Your guide to the Internal Audit Process
Here's everything that you need to ensure your audits align to the Standards.
The Global Institute of Internal Auditors have put together standards, aimed at guiding adherence with the mandatory components of the International Professional Practices Framework (IPPF), providing a framework for performing audits, establishing a basis for evaluation and, encouraging improved business processes and operations. We have developed a range of Internal Audit templates based on the requirements of the International Standards for the Professional Practice of Internal Auditing.
On this page you will find:
A downloadable version of our Auditing to the Standards Guide;
A step by step breakdown of each phase of the Internal Audit Process, with links to the various templates; and
Links to the IIA's 'International Standards for the Professional Practice of Internal Auditing. (Standards).
As always, this is only one way of performing annual planning, and any planning activities should be appropriate and relevant to the organisation.
Your guidance document
Download your copy of the Auditing to the Standards Guidance document by clicking on the icon to the right.
Alternatively, you can email us at firstname.lastname@example.org and we will email a copy over to you right away.
All of our Guidance documents can also be found in our document archive which is located here.
Your step by step breakdown of the Internal Audit process
Click on each number below to be taken to the relevant template which supports this part of the Annual Planning process.
Starting the audit
Your audit will only be as good as your planning. Failure to appropriately plan and scope the review can potentially result in risks not being appropriately reviewed, or improvement opportunities within the business not being identified.
The Standards reflect how important the planning phase is, with the Standards considering everything from current risks and governance processes, through to current control frameworks within the business, and even the objectives of the review. These templates will help guide you throughout the Planning process and help you consider parts of the Standards.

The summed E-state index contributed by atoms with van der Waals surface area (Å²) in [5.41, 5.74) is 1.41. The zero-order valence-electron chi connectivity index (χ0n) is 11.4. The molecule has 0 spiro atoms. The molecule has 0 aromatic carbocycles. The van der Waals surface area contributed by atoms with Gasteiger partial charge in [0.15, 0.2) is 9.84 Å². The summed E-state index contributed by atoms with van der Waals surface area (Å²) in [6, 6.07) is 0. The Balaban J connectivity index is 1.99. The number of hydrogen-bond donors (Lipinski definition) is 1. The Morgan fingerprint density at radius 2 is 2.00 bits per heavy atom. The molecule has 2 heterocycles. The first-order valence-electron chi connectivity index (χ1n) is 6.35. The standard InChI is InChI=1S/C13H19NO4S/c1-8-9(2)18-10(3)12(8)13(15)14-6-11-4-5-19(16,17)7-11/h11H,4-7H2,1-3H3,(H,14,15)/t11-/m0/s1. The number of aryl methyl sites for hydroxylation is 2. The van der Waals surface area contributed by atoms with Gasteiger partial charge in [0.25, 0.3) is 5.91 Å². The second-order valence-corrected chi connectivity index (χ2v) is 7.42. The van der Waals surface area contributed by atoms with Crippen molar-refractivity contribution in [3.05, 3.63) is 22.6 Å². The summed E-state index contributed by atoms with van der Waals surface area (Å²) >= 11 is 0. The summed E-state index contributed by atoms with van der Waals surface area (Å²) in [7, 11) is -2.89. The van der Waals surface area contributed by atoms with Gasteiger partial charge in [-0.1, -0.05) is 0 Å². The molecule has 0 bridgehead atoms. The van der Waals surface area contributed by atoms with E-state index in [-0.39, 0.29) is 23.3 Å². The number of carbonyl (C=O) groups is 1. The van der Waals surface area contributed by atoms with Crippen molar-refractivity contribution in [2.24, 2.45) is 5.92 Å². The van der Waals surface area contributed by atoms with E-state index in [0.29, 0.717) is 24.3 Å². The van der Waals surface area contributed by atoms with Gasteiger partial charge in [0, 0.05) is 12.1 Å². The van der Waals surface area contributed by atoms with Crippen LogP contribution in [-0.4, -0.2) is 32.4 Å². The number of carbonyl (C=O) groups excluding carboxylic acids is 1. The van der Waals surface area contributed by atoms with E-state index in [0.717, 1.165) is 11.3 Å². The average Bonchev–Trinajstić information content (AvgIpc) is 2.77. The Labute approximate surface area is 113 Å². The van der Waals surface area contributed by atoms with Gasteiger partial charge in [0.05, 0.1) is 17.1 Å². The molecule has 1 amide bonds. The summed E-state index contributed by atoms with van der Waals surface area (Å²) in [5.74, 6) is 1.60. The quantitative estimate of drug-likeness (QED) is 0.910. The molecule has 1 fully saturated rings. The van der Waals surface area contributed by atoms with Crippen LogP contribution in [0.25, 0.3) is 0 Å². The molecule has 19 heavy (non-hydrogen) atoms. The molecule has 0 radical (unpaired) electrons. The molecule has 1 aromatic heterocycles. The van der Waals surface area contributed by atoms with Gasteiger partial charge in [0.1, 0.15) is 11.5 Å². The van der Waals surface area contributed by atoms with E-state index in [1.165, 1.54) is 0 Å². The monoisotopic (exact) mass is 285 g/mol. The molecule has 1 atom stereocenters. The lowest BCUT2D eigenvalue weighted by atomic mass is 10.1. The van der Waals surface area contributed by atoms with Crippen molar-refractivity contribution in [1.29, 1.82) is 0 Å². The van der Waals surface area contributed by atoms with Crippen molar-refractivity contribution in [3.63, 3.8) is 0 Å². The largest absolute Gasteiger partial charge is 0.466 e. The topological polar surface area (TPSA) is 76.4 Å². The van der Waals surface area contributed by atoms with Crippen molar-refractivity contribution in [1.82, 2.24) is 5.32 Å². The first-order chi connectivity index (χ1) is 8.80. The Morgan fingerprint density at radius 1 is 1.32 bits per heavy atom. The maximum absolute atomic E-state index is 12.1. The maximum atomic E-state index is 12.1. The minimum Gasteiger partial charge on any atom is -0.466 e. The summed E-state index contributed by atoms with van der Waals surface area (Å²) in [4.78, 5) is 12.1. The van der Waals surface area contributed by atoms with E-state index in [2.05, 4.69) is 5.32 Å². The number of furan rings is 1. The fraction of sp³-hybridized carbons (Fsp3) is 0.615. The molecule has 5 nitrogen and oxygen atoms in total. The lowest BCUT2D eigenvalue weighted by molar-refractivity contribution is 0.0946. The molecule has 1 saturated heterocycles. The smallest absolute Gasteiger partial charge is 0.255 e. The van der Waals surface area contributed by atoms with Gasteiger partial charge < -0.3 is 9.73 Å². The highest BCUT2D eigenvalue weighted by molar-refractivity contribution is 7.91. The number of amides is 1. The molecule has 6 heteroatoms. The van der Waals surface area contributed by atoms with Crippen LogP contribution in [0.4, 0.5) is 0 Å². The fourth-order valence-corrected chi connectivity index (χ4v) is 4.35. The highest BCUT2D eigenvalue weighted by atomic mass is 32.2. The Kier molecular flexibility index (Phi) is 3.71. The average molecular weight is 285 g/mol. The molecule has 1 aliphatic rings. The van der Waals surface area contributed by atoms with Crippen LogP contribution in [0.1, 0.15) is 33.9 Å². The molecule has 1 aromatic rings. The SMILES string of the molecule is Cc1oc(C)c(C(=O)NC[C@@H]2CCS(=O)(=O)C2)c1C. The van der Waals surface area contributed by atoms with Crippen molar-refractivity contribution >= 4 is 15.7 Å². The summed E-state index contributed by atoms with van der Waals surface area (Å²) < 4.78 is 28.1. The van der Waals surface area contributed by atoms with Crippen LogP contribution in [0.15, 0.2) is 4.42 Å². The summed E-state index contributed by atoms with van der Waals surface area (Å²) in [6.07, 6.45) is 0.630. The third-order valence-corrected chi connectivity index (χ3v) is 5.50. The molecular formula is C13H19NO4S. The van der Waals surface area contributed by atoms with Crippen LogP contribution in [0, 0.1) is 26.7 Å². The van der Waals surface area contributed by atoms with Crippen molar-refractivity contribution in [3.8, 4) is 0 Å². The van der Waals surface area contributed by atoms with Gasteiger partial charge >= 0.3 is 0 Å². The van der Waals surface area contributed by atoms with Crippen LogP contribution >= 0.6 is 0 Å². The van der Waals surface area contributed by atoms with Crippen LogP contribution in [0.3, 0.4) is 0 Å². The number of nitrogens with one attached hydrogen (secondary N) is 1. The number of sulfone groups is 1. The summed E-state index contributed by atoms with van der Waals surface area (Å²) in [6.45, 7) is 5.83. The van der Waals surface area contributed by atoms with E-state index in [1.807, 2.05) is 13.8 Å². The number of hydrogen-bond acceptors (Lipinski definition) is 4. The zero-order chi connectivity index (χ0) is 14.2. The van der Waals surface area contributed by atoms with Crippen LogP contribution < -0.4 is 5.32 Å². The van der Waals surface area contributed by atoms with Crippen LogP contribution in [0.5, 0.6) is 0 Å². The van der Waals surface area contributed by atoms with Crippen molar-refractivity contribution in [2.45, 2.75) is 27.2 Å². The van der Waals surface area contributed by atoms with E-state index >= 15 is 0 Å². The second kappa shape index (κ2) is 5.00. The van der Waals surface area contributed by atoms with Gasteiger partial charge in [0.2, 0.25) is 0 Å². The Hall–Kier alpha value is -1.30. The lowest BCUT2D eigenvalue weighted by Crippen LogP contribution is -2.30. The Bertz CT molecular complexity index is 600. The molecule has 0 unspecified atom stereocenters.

Doing the audit
This is the guts of it. By now, you have done all the planning, worked out what your risk areas are, and now built a Work Program around how you are going to test and address each of the identified risks.
Throughout the fieldwork phase, it’s important to ensure that all of your work is appropriately documented. If it’s not documents, it’s not done. At a minimum, each workpaper should include:
• Scope area being addressed
• Purpose/objective of the workpaper
• Methodology – how we have performed the work
• Outcome / conclusion
Communicating the audit
The audit report phase is important for so many reasons. Not only is it the one major output of your work, but it is also a direct reflection of the effort and attention to detail which has been undertaken during the audit.
An audit report also has the potential to value add by identifying opportunities or future considerations which may not have otherwise been surfaced.
It is important that reports are communicated to the relevant stakeholders and appropriate management. Additionally, reports should be clear and concise as they will be constantly referred to for the action tracking / audit follow up process.
The business' bigger picture and how this links with the current environment and external information